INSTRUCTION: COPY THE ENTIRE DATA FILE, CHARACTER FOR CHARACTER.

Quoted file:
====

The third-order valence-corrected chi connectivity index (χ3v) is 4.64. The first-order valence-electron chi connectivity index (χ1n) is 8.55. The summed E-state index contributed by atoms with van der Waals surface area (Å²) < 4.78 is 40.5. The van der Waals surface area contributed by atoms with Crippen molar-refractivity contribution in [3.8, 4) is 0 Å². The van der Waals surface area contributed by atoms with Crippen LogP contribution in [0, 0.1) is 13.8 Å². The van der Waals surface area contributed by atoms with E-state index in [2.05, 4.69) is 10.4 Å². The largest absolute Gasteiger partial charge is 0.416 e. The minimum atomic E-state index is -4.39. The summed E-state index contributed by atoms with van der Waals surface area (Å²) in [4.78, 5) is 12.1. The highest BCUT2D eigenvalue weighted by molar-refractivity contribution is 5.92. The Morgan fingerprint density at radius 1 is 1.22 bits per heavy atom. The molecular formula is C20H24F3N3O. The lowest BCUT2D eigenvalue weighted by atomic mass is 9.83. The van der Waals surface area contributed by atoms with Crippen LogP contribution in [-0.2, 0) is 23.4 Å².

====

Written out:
The third-order valence-corrected chi connectivity index (χ3v) is 4.64. The first-order valence-electron chi connectivity index (χ1n) is 8.55. The summed E-state index contributed by atoms with van der Waals surface area (Å²) < 4.78 is 40.5. The van der Waals surface area contributed by atoms with Crippen molar-refractivity contribution in [3.8, 4) is 0 Å². The van der Waals surface area contributed by atoms with Crippen LogP contribution in [0, 0.1) is 13.8 Å². The van der Waals surface area contributed by atoms with E-state index in [2.05, 4.69) is 10.4 Å². The largest absolute Gasteiger partial charge is 0.416 e. The minimum atomic E-state index is -4.39. The summed E-state index contributed by atoms with van der Waals surface area (Å²) in [4.78, 5) is 12.1. The highest BCUT2D eigenvalue weighted by molar-refractivity contribution is 5.92. The Morgan fingerprint density at radius 1 is 1.22 bits per heavy atom. The molecular formula is C20H24F3N3O. The lowest BCUT2D eigenvalue weighted by atomic mass is 9.83. The van der Waals surface area contributed by atoms with Crippen LogP contribution in [-0.2, 0) is 23.4 Å².